I’ve never really liked it when the X-books go deep into science fiction territory, and that’s what we have here. All of the Starjammers and Shi’ar material can be fun in a “what if the X-Men starred in Star Wars?” way, but it gets old quickly. The sci-fi setting presented here, however, isn’t any fun at all and just comes across as “Days of Future Past” set so far in the future, it might as well take place on an alien planet. A character goes from being called “Rachel Summers” to the ridiculous “Mother Askani”, and the villains have unpronounceable names I hate typing out like “Ch’vayre”. Gene Ha designs a future landscape that doesn’t do much for me, but I can live with it. The future clothing and technology, however, are really just ugly. There’s a lot of bulky body armor, giant shoulder pads, and overly complicated weapons that just look awful. Ha seems to be basing the future gear on the weapons and clothing Liefeld gave Cable, which means we’re getting a mix of Ha and Liefeld, something I know I never wanted to see (check out that gun on the cover for an example of what I’m talking about).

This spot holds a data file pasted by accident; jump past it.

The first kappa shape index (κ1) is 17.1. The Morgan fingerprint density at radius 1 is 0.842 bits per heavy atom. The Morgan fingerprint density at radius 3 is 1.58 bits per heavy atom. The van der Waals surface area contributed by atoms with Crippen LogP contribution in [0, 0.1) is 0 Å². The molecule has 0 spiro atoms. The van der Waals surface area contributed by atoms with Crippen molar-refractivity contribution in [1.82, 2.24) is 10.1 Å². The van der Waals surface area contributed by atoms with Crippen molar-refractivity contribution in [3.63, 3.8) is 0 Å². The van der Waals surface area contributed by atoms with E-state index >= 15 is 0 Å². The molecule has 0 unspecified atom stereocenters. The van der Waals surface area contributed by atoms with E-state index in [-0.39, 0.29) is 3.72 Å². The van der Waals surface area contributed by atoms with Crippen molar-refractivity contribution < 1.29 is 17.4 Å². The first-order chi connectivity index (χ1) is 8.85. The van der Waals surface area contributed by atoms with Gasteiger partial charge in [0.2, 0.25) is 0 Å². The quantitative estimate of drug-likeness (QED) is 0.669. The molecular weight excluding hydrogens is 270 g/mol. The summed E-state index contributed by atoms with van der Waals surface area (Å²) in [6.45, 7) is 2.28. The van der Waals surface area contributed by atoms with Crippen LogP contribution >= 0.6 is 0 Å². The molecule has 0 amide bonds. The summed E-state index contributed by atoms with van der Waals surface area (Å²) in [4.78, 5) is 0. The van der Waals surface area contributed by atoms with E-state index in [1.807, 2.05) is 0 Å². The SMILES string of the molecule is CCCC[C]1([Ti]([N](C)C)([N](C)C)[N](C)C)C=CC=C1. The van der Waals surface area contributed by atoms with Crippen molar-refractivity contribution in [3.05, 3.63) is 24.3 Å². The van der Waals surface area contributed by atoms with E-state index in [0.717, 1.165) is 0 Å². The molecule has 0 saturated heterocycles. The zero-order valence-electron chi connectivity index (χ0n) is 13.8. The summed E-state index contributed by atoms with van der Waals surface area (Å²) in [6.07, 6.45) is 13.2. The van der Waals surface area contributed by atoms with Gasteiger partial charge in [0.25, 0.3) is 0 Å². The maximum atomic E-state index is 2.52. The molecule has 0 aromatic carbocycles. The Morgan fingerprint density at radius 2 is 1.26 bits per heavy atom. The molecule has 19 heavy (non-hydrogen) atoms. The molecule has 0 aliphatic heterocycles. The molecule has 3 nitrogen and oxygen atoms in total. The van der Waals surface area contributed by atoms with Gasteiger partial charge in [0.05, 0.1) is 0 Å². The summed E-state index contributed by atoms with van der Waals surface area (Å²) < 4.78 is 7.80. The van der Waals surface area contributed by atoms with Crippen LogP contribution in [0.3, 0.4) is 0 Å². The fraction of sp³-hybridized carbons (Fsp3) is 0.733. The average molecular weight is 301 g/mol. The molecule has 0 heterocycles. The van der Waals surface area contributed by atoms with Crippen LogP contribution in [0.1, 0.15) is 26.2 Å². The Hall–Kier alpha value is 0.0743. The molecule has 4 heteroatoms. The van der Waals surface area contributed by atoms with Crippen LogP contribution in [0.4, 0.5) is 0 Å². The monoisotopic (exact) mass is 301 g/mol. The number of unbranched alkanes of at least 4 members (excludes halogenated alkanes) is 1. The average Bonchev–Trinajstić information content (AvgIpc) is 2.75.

The main appeal of this mini for longtime fans is seeing Scott and Jean in their own series for the first time. Lobdell does handle their characterizations well enough, but so far it doesn’t feel like a story that’s actually about the characters. Connecting Scott and Jean to their two time-displaced children isn’t a bad idea, but placing the characters so far into the future and in different bodies takes them too far away from how the audience is used to seeing them. It seems like the story has to go though all of these hoops to reunite the pair with Nathan only because Cable’s backstory was just made up as the creators went along. There’s more time spent on establishing the location of the story than on focusing on the title characters, which feels wrong. Knowing that the events of this miniseries were just ignored as soon as it was over probably prejudices me towards viewing all of it as pointless cash grab. I think the first slump after the ‘90s speculation boom came in summer 1994, which means this miniseries was lucky to slip in while the money was still around.